On 23 September 2022, the then Chancellor, Kwasi Kwarteng, delivered the “mini-budget” which contained a number of significant changes, particularly from an employment and tax perspective. Less than a month later, we have a new Prime Minister and Chancellor and the majority of the mini-budget has been scrapped. Time flies in the world of politics!
Nevertheless, at least at the time of publication, there remain aspects of the mini-budget that will have a financial and practical impact on schools. These are set out below.
National Insurance contributions
The April 2022 rise in National Insurance contributions (NICs), which resulted in both employers and employees paying an additional 1.25% in NICs, will be reversed from 6 November 2022. The change will affect Class 1, 1A, 1B and 4. Employees need to be earning more than £12,570 to benefit.
Schools should ensure that their payroll systems are updated to account for the tax changes.
Proposed withdrawal of all European Union (EU) law
Schools may well be aware that a number of significant UK employment law rights are derived from the EU. To date, the UK’s transition out of the EU following Brexit has been eased significantly through retained EU legislation.
However, the government has recently announced a new Bill – The Retained EU Law (Revocation and Reform) Bill – which, if passed, has the potential to have a significant impact on UK law. It plans to remove all EU-derived UK legislation by 31 December 2023, although this date can be extended until 31 December 2026, unless specific regulations are introduced to retain it. If not retained prior to this date, any EU-derived law will automatically expire.
Employees currently benefit from an abundance of rights that stem from EU law, including paid annual holiday and the 48-hour working week, in accordance with the Working Time Regulations. Other significant employment legislation – including TUPE, the Agency Worker Regulations and the Part-Time and Fixed-Term Worker Regulations – may also be impacted.
The bill has many stages to go through before becoming law and it is impossible to know, for now, what approach the government will take if it does pass as drafted, in terms of the retention or otherwise of rights derived from the EU.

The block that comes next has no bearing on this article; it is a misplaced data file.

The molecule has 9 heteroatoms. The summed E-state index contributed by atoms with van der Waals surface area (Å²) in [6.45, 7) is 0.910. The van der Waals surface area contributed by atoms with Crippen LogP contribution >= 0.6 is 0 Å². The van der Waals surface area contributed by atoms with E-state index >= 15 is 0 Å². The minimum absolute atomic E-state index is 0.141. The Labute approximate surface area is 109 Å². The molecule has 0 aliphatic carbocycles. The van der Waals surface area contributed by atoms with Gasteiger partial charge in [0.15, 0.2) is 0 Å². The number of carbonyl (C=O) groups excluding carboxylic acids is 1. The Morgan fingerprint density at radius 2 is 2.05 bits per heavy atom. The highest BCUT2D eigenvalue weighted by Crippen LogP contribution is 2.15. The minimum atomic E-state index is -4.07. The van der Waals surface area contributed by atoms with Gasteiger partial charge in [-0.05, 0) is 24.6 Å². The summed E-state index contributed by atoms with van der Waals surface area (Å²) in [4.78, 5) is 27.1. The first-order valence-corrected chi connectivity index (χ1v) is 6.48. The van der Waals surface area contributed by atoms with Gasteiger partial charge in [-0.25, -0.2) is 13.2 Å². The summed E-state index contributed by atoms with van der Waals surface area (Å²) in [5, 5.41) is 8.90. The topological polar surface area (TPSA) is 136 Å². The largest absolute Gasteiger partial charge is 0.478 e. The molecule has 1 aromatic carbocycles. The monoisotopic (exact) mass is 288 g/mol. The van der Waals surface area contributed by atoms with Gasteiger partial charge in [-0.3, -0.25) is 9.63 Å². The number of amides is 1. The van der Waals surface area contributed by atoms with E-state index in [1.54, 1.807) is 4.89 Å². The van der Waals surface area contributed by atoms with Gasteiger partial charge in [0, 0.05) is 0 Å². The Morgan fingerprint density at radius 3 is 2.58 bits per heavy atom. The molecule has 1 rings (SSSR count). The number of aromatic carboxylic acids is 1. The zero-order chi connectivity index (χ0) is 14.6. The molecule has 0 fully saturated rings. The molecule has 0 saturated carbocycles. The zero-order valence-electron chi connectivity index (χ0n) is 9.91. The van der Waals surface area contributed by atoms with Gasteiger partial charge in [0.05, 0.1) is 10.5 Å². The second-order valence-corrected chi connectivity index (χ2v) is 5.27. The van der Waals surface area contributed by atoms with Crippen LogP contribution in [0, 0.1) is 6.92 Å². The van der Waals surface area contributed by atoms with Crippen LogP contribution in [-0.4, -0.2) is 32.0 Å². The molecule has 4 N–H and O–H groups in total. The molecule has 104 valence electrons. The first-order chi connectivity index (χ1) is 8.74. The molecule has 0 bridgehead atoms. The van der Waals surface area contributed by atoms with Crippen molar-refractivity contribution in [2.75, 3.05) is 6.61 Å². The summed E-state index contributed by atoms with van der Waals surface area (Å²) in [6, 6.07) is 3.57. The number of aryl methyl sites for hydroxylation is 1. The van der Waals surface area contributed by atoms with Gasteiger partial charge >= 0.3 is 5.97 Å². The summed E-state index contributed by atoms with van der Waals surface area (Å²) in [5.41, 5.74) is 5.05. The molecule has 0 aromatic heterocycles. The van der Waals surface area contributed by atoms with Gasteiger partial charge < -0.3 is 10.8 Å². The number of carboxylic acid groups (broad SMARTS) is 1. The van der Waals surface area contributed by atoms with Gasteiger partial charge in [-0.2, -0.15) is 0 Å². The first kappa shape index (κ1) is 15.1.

It is evident, however, that major changes to UK employment law could be on the horizon and schools should closely monitor any further details provided by the government. We will, of course, keep schools updated on any developments in this area to ensure they can appropriately plan ahead to ensure legal compliance.
The recent high-profile strikes have raised significant concerns about the total shutdown of key infrastructure. As a result, the government has announced new legislation which is aimed at reducing the impact of such industrial action.
While we await clarity on the wording of the legislation and the precise impact it will have on industries with a unionised workforce such as those in schools, the former Chancellor indicated that minimum service and staffing levels will be introduced during strike action to ensure that key services continue to operate. The legislation is also intended to make it easier to settle industrial disputes by ensuring meaningful employer pay offers are put to employees.
Schools are encouraged to stay alert to any developments in this area.
|06 November 2022
|NICs: Reversal of the increased NIC’s which will affect Class 1, 1A, 1B and 4 contributions.
|31 December 2023
|Possible withdrawal of EU law: over the coming months, schools should monitor any further details provided by the government in this area.
If schools have any questions in relation to the topics raised in this update, please get in touch with Hannah Wilding.